How to Become a Thought Leader

Amidst the cherry blossoms, MLK stands tall

“Far more commonly, [futurists are] weird people with weird ideas and practices, and are objects of ridicule,” Bruce Sterling

True thought leadership helps people — on and offline — understand the near future, the far future, and often the evolving now. Thought leaders are futurists, people who serve as modern oracles that can help businesses, organizations and societies adapt to the unknown. They break new ground and help us understand how change will impact us, technologically or sociologically.

You see blogs titled like this periodically, and they get tons of attention from top online voices. Invariably, the post is how to promote one’s self as a thought leader, not actually how to offer valuable thought. And that’s a damn shame because while this will certainly vault someone to the level of modern pundit, it rarely achieves the desired effect of producing true thought leadership. So how do you become a real thought leader?
Continue reading

The Beginner’s Mind at Work

by Benson Hendrix

Cup of tea
Image by moonlightbulb

“In the beginner’s mind there are many possibilities, in the expert’s mind there are few.” – Zen Master Shunryu Suzuki, “Zen Mind, Beginner’s Mind”

One of the concepts in Zen Buddhist philosophy is the idea of the “beginner’s mind.” This is the idea that people should approach a subject with excitement, an open mind, and no preconceptions, regardless of how much knowledge they have gained about a subject.

When someone gains experience and a certain comfort level with that expertise, they might run into the “expert trap.” Starting to think of themselves as “experts,” or “guru-ninja-superjedi-badasses.” Experience is a wonderful thing to have, and is necessary in both personal and professional growth. When it becomes closed-minded, there is the risk of prejudging a situation. When this happens, people can miss potential solutions that don’t immediately present themselves, or don’t match what their expertise tells them.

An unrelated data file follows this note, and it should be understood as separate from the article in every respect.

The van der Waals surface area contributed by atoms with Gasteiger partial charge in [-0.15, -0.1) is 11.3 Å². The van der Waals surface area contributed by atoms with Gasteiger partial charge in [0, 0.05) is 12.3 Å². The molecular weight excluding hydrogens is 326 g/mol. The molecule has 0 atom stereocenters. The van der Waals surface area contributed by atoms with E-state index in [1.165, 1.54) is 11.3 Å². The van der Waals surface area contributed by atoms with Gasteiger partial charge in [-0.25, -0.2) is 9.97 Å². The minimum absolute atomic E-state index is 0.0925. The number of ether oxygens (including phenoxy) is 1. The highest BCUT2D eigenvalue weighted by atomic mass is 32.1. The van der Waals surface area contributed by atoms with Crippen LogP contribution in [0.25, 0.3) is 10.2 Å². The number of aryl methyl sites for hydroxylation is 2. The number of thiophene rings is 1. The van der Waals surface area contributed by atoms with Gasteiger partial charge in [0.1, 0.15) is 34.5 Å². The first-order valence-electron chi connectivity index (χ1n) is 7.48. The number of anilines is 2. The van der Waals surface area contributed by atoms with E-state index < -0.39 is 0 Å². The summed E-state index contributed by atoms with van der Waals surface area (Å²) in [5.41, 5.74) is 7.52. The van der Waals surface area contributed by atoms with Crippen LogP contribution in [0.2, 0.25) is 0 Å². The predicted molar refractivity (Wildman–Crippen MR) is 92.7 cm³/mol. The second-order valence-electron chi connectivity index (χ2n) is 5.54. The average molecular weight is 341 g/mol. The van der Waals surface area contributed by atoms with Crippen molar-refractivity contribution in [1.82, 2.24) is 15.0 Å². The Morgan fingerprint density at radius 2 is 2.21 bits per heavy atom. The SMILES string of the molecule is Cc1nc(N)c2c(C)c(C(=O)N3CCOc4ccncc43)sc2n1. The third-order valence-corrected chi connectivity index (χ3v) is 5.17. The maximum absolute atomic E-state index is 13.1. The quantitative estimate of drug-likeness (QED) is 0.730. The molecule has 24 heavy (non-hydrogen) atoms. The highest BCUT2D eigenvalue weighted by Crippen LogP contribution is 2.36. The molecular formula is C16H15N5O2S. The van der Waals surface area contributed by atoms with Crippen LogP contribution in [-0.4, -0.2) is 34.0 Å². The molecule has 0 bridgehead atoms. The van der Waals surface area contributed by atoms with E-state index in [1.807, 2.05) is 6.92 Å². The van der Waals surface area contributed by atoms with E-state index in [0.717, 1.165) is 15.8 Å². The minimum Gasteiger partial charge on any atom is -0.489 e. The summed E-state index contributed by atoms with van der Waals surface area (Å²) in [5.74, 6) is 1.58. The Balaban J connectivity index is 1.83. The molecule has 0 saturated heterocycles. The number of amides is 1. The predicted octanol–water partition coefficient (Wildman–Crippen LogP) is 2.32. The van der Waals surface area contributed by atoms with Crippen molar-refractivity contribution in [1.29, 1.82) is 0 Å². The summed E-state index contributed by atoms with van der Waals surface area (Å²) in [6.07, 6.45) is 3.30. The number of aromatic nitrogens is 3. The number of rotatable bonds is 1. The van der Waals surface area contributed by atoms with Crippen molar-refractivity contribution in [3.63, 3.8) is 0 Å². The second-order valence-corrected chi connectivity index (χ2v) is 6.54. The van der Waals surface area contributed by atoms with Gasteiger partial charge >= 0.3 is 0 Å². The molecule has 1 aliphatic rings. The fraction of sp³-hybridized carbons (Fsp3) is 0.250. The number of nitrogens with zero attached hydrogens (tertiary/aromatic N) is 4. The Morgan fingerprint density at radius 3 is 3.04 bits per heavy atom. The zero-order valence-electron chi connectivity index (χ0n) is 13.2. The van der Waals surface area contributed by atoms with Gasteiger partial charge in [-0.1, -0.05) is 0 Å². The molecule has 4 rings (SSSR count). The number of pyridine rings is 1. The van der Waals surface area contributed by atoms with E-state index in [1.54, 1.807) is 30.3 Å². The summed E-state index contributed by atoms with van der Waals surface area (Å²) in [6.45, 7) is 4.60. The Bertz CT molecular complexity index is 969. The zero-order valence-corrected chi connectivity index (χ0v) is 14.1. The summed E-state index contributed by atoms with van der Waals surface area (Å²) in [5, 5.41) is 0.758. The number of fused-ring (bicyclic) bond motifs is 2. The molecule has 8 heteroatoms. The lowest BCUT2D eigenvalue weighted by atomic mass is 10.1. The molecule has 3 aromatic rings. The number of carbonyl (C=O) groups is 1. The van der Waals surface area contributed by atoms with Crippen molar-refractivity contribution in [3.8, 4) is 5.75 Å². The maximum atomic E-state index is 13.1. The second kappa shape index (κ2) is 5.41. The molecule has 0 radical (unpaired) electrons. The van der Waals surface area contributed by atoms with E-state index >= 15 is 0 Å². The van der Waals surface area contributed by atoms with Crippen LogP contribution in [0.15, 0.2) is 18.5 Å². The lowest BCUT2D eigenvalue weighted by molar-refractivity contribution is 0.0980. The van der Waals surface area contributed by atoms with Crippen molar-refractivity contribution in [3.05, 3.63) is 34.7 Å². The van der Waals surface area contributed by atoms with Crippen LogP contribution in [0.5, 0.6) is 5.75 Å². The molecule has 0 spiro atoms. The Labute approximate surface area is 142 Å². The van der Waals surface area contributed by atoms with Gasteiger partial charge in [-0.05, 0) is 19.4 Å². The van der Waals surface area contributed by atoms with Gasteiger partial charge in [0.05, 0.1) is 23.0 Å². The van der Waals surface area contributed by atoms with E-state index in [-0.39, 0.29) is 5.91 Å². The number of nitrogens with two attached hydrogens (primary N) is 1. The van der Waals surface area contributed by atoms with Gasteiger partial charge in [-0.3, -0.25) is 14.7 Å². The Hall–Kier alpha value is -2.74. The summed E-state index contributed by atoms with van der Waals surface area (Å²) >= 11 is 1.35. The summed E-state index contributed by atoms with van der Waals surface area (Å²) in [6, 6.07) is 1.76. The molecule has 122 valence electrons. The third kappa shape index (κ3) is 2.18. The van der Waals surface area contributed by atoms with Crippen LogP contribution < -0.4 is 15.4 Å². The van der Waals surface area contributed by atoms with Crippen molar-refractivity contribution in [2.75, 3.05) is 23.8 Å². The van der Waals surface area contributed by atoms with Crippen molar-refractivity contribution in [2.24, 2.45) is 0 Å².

In an Internet age where everyone is considered an expert in something, how do you resist falling into this trap?

  • Mindfully look for opportunities to move out of your comfort zone, by trying something new (whether it’s a new strategy at work or a new hobby at home). Try to recapture what it’s like when you experienced something new, and keep that feeling with you when you start to fall into the “expert trap.”
  • Don’t stop asking “why can’t we do …?”
  • Failure will happen from time to time. Respect and remember the lessons you learn from it.
  • Don’t get bogged down by the tools. They are only important for helping you achieve your (or your organization’s) goals.

For a communicator, with the added benefit of the plethora of “social media” tools (from video to audio, and blogging to Facebook, livecasting and beyond), the toys for this childlike creativity have never been greater. The chances to mix and mash a unique way of telling your organization’s stories has never been easier (Don’t let the ease of these various tools take away from the primary goals of your project. What’s your ROI? How do you measure success?).

By keeping your options open, you are allowing yourself to best respond to the circumstances around you, instead of assuming you know how those circumstances will progress, or that you can bend outside forces to your will. When these feelings start to emerge, please take a moment to reflect on “The Cup of Tea”:

    One day a university professor visited a Japanese Buddhist Master to ask him about Zen. The master served tea to his guest. When the professor’s cup was full, the master kept pouring, spilling tea out of the cup and onto the table.

    “Stop! The cup is full!” the professor said. “No more tea will go in.”

    The master paused and looked at the professor.

    “Like this cup,” the master said, “you are full of your own opinions and speculations. How can I show you Zen unless you first empty your cup?”

# # #